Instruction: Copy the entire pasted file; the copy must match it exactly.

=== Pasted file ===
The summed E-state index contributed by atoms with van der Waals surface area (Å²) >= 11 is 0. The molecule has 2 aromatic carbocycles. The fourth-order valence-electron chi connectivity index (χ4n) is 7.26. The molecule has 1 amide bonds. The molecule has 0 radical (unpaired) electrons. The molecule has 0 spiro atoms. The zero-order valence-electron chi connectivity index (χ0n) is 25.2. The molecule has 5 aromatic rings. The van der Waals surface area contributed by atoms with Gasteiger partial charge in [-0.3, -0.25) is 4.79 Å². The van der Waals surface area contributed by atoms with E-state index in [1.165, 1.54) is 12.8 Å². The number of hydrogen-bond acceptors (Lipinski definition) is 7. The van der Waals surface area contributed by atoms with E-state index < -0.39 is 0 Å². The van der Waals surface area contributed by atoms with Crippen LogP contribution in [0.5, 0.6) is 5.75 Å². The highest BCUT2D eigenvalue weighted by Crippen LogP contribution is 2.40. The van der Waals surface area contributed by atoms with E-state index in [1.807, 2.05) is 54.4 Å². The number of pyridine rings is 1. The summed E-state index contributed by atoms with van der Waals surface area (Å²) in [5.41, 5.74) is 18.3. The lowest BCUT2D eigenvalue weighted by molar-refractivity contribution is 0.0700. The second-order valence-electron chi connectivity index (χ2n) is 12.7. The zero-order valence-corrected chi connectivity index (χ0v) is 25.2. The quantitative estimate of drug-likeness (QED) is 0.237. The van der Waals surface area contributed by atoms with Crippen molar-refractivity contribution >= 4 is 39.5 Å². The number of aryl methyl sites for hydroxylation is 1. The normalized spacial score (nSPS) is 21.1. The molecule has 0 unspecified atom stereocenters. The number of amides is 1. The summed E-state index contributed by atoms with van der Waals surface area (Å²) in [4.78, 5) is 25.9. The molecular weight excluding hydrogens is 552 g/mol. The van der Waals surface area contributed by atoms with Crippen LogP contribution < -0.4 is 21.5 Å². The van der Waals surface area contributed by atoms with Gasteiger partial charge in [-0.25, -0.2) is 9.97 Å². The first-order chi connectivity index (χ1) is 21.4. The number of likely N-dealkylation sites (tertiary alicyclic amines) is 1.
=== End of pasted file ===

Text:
The summed E-state index contributed by atoms with van der Waals surface area (Å²) >= 11 is 0. The molecule has 2 aromatic carbocycles. The fourth-order valence-electron chi connectivity index (χ4n) is 7.26. The molecule has 1 amide bonds. The molecule has 0 radical (unpaired) electrons. The molecule has 0 spiro atoms. The zero-order valence-electron chi connectivity index (χ0n) is 25.2. The molecule has 5 aromatic rings. The van der Waals surface area contributed by atoms with Gasteiger partial charge in [-0.3, -0.25) is 4.79 Å². The van der Waals surface area contributed by atoms with E-state index in [1.165, 1.54) is 12.8 Å². The number of hydrogen-bond acceptors (Lipinski definition) is 7. The van der Waals surface area contributed by atoms with E-state index < -0.39 is 0 Å². The van der Waals surface area contributed by atoms with Crippen LogP contribution in [0.5, 0.6) is 5.75 Å². The highest BCUT2D eigenvalue weighted by Crippen LogP contribution is 2.40. The van der Waals surface area contributed by atoms with E-state index in [1.807, 2.05) is 54.4 Å². The number of pyridine rings is 1. The summed E-state index contributed by atoms with van der Waals surface area (Å²) in [5.41, 5.74) is 18.3. The lowest BCUT2D eigenvalue weighted by molar-refractivity contribution is 0.0700. The second-order valence-electron chi connectivity index (χ2n) is 12.7. The zero-order valence-corrected chi connectivity index (χ0v) is 25.2. The quantitative estimate of drug-likeness (QED) is 0.237. The van der Waals surface area contributed by atoms with Crippen molar-refractivity contribution >= 4 is 39.5 Å². The number of aryl methyl sites for hydroxylation is 1. The normalized spacial score (nSPS) is 21.1. The molecule has 0 unspecified atom stereocenters. The number of amides is 1. The summed E-state index contributed by atoms with van der Waals surface area (Å²) in [4.78, 5) is 25.9. The molecular weight excluding hydrogens is 552 g/mol. The van der Waals surface area contributed by atoms with Crippen LogP contribution < -0.4 is 21.5 Å². The van der Waals surface area contributed by atoms with Gasteiger partial charge in [-0.25, -0.2) is 9.97 Å². The first-order chi connectivity index (χ1) is 21.4. The number of likely N-dealkylation sites (tertiary alicyclic amines) is 1.